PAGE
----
OK, now on to the film: Becoming Jane's flaws are plural, many misguided attempts at throwing together greatness without a (discernible) idea of from where greatness actually foments behind them. Sure, one can collect several celebrated actors and throw them into a period Austen piece designed to by its very nature dupe audiences into thinking it and perhaps even calling it expressly a work of serious, unartificial merit; but from the discerning film-goer no such ballyhooing can ever disguise a ploy such as that, to be what it truly isn't - and, I believe judging by the film's August release date (i. e., the we-don't-consider-this-awards-fare-anymore release date), that it couldn't be disguised from the studios either. The structure of the screenplay was a poor duplicate at best, much like the last facsimile made by a dying copy machine: yes, you can make out some of the original but the whole fullness of the design just isn't there anymore. Yet, somehow that analogy is not entirely accurate. Becoming Jane was not just the mindless redubbing of (Knightley's) well done Pride and Prejudice; no, it was more the redubbing of that film and Sense and Sensibility and Mansfield Park and the rest of the Austen canon, haphazardly clipped and collaged with Elmer's before the copy machine ever laid scanner on it. OK, I'll stop the bashing, but I'm not very far from the truth here.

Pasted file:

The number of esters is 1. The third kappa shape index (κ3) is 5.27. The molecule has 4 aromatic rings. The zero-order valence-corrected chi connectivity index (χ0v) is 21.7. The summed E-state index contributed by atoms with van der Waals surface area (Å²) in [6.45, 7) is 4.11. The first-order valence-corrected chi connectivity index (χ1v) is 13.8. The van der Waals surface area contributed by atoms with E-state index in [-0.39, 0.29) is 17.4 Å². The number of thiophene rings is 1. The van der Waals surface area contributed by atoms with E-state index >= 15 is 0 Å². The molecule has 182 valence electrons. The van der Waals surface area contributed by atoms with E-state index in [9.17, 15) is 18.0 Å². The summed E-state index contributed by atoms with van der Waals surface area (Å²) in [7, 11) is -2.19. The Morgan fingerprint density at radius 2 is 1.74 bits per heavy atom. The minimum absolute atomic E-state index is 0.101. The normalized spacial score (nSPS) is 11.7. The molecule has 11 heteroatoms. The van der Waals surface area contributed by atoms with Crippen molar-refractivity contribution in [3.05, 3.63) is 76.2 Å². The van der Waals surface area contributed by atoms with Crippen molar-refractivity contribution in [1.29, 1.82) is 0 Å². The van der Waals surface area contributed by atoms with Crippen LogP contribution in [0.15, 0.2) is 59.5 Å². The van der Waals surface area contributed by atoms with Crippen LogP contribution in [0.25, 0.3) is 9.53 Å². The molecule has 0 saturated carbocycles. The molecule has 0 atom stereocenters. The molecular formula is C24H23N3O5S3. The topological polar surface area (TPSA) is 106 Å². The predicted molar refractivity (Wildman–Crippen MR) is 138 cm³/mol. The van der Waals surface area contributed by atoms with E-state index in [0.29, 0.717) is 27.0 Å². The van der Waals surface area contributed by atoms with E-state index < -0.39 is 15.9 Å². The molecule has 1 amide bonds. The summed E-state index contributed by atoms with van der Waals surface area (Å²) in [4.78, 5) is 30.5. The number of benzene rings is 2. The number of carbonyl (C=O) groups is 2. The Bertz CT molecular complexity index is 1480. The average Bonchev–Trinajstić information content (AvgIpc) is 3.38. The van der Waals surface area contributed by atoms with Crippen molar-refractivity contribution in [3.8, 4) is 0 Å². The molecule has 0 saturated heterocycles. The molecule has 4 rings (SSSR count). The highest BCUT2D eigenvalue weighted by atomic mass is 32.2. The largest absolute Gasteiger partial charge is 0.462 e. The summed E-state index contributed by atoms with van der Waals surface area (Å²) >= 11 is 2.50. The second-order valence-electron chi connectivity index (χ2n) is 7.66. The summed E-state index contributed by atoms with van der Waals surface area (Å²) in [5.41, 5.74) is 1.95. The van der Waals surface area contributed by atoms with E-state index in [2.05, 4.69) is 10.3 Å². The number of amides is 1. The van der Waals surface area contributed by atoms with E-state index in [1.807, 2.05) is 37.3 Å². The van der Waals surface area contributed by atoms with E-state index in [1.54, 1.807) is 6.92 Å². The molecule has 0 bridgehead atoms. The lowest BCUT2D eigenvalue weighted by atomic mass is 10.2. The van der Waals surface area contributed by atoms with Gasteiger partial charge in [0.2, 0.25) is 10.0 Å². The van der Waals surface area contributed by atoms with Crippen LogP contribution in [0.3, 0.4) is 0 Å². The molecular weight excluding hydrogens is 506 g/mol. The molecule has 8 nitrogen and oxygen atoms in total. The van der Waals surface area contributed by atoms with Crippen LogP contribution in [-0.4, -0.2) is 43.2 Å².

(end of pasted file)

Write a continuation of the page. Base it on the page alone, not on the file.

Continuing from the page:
As far as the rest of the film goes (e. g., costumes [which usually bring a redeeming feature], cinematog., [other] acting, art direction, score), the work was average: mostly unremarkable and middle of the road, with brief trips toward the extremes with equal measure, as is expected of the majority of films. Only one feature for me is worth specific mention: Mr. McAvoy's spry and dandy Mr. Lefroy is another reason for me to believe in him, that he could be a "serious talent".

Grade: C-

(For all my talk you may assume that I have an idea of what such a snippet comment means, that I am an expert on the matter, or at least that I think I'm an expert, but I'm just a blogger, trying his observations on the world, in hope to piece together something better.)